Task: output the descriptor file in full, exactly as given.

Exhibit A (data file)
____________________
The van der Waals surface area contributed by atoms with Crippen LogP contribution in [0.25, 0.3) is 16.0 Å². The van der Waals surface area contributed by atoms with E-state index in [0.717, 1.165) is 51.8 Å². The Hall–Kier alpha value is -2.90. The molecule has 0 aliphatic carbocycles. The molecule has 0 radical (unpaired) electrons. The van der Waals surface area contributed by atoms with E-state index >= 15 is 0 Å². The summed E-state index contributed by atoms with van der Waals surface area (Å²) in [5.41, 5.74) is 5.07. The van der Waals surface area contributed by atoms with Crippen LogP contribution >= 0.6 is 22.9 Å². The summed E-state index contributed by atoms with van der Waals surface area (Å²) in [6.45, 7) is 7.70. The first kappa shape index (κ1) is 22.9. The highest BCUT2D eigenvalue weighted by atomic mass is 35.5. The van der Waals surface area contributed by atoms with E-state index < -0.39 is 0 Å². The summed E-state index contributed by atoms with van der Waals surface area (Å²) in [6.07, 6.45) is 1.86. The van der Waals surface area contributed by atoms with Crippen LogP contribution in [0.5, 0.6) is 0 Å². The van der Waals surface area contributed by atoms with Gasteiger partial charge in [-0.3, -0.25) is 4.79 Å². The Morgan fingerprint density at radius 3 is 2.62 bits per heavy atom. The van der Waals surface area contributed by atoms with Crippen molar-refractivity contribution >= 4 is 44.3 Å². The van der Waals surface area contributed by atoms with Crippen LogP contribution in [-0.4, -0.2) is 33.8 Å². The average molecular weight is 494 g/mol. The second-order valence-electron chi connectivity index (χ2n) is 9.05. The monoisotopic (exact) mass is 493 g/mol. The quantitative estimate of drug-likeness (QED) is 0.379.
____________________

The van der Waals surface area contributed by atoms with Crippen LogP contribution in [0.25, 0.3) is 16.0 Å². The van der Waals surface area contributed by atoms with E-state index in [0.717, 1.165) is 51.8 Å². The Hall–Kier alpha value is -2.90. The molecule has 0 aliphatic carbocycles. The molecule has 0 radical (unpaired) electrons. The van der Waals surface area contributed by atoms with E-state index >= 15 is 0 Å². The summed E-state index contributed by atoms with van der Waals surface area (Å²) in [5.41, 5.74) is 5.07. The van der Waals surface area contributed by atoms with Crippen LogP contribution >= 0.6 is 22.9 Å². The summed E-state index contributed by atoms with van der Waals surface area (Å²) in [6.45, 7) is 7.70. The first kappa shape index (κ1) is 22.9. The highest BCUT2D eigenvalue weighted by atomic mass is 35.5. The van der Waals surface area contributed by atoms with E-state index < -0.39 is 0 Å². The summed E-state index contributed by atoms with van der Waals surface area (Å²) in [6.07, 6.45) is 1.86. The van der Waals surface area contributed by atoms with Crippen LogP contribution in [0.5, 0.6) is 0 Å². The van der Waals surface area contributed by atoms with Gasteiger partial charge in [-0.3, -0.25) is 4.79 Å². The Morgan fingerprint density at radius 3 is 2.62 bits per heavy atom. The van der Waals surface area contributed by atoms with Crippen molar-refractivity contribution >= 4 is 44.3 Å². The van der Waals surface area contributed by atoms with Crippen LogP contribution in [-0.4, -0.2) is 33.8 Å². The average molecular weight is 494 g/mol. The second-order valence-electron chi connectivity index (χ2n) is 9.05. The monoisotopic (exact) mass is 493 g/mol. The quantitative estimate of drug-likeness (QED) is 0.379.